Open source quality
I've been in a few discussions about the quality of programs. Naturally, the debate gets polarized, with more anecdotes than facts in play. One the one side are the people who favor proprietary software. On the other side, the Open Source supporters.
The proprietary software advocates point to the well publicized exploits in free and open-source software (FOSS) like Heartbleed. They talk about how there's no control over who submits patches to an Open Source project. They point to the companies behind the proprietary software, with their customer service departments, someone they can talk to when they run into problems, not someone on a mailing list who answers (if they answer at all) to inquiries with responses that range from irrelevant to rude.
On the other side of the ring, the FOSS advocates point to the zero-day security flaws in Microsoft Windows or the weekly bug fix update to Adobe Flash. They talk about how anyone can download source for an Open Source program and look for bugs, something you can't do with Internet Explorer. The talk about the open bug report databases, where you can see just what problems have been reported and the progress getting the bug fixed.
Who's right and who's wrong? Well, to a significant degree both are right and both are wrong. And to a large degree, both miss important factors contributing to quality programs. I've worked for companies developing proprietary programs, and I've worked for companies developing FOSS programs. I've seen excellent quality programs developed in both environments, as well as poor quality programs in both.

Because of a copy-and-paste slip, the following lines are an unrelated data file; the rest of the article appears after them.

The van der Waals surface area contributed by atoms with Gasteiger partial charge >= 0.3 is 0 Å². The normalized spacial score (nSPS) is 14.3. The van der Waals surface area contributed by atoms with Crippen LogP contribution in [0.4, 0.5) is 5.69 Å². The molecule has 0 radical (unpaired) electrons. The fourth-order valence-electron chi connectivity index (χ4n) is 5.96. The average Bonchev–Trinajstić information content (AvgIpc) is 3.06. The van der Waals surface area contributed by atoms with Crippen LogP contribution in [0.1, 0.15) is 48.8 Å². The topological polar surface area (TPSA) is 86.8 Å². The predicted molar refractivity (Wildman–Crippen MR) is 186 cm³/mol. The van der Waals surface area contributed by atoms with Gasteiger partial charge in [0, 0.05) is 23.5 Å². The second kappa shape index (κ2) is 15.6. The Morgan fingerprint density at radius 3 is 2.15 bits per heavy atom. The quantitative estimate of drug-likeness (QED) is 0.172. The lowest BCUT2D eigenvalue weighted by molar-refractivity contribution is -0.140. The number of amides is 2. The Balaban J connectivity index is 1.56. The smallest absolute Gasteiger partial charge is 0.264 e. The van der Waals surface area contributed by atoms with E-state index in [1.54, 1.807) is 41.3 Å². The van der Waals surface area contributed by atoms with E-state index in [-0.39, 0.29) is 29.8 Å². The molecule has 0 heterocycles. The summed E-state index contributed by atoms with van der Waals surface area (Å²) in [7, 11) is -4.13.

So let's start by knocking down some of these straw men. Let's start with the customer service department taking your bug report. Does that mean that your bug will get fixed sooner than if you posted a similar bug report to an Open Source project's mailing list or bug database? Unfortunately, both proprietary and Open Source development teams are chronically over-committed. Developers want to create new features, not fix bugs. Your bug will be ranked by both in different ways, such as how critical the flaw is to the program's overall performance, how many people are affected, and that ineffable quality “priority”. At one proprietary company, we were supposed to prioritize bugs by the impact on our customer base. I joked that the priority of a bug was directly proportional to the number of zeros on the submitter's annual purchases. In the FOSS world, priority might be based whether the bug affects the developers. If you spend enough with a company, you might be able to have your bug report addressed before others. On the other hand, if you have money, you can hire someone to fix a bug in an Open Source project.